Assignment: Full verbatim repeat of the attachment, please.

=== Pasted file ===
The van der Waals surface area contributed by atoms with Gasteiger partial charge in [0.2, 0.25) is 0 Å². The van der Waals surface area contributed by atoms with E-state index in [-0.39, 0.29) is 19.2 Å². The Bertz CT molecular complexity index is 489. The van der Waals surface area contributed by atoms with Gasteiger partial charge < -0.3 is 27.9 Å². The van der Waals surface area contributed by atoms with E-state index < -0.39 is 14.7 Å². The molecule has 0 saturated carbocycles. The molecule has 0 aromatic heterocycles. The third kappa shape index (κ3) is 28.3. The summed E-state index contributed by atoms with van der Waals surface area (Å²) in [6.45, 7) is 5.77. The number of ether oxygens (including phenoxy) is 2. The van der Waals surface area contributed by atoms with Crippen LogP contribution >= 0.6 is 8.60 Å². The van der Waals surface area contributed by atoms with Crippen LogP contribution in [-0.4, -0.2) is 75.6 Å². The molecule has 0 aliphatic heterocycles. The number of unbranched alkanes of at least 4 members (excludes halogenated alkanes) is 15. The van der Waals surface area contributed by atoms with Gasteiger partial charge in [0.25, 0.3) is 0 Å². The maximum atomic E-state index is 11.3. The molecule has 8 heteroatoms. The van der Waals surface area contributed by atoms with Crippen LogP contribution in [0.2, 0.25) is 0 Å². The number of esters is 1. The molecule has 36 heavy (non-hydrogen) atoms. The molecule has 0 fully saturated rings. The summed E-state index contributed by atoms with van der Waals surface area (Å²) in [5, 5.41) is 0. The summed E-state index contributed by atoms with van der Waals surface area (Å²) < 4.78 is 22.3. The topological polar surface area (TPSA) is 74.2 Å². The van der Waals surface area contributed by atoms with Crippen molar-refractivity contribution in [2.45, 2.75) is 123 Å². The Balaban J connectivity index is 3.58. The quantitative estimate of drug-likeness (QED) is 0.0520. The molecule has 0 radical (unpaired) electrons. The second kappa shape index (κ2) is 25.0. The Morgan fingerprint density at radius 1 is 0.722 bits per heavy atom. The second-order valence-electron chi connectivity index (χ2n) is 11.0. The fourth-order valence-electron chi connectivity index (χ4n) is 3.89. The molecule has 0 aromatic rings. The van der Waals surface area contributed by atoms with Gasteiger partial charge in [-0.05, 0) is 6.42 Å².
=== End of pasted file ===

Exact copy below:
The van der Waals surface area contributed by atoms with Gasteiger partial charge in [0.2, 0.25) is 0 Å². The van der Waals surface area contributed by atoms with E-state index in [-0.39, 0.29) is 19.2 Å². The Bertz CT molecular complexity index is 489. The van der Waals surface area contributed by atoms with Gasteiger partial charge < -0.3 is 27.9 Å². The van der Waals surface area contributed by atoms with E-state index < -0.39 is 14.7 Å². The molecule has 0 saturated carbocycles. The molecule has 0 aromatic heterocycles. The third kappa shape index (κ3) is 28.3. The summed E-state index contributed by atoms with van der Waals surface area (Å²) in [6.45, 7) is 5.77. The number of ether oxygens (including phenoxy) is 2. The van der Waals surface area contributed by atoms with Crippen LogP contribution >= 0.6 is 8.60 Å². The van der Waals surface area contributed by atoms with Crippen LogP contribution in [-0.4, -0.2) is 75.6 Å². The molecule has 0 aliphatic heterocycles. The number of unbranched alkanes of at least 4 members (excludes halogenated alkanes) is 15. The van der Waals surface area contributed by atoms with Gasteiger partial charge in [0.25, 0.3) is 0 Å². The maximum atomic E-state index is 11.3. The molecule has 8 heteroatoms. The van der Waals surface area contributed by atoms with Crippen LogP contribution in [0.2, 0.25) is 0 Å². The number of esters is 1. The molecule has 36 heavy (non-hydrogen) atoms. The molecule has 0 fully saturated rings. The summed E-state index contributed by atoms with van der Waals surface area (Å²) in [5, 5.41) is 0. The summed E-state index contributed by atoms with van der Waals surface area (Å²) < 4.78 is 22.3. The topological polar surface area (TPSA) is 74.2 Å². The van der Waals surface area contributed by atoms with Crippen molar-refractivity contribution in [2.45, 2.75) is 123 Å². The Balaban J connectivity index is 3.58. The quantitative estimate of drug-likeness (QED) is 0.0520. The molecule has 0 radical (unpaired) electrons. The second kappa shape index (κ2) is 25.0. The Morgan fingerprint density at radius 1 is 0.722 bits per heavy atom. The second-order valence-electron chi connectivity index (χ2n) is 11.0. The fourth-order valence-electron chi connectivity index (χ4n) is 3.89. The molecule has 0 aromatic rings. The van der Waals surface area contributed by atoms with Gasteiger partial charge in [-0.05, 0) is 6.42 Å².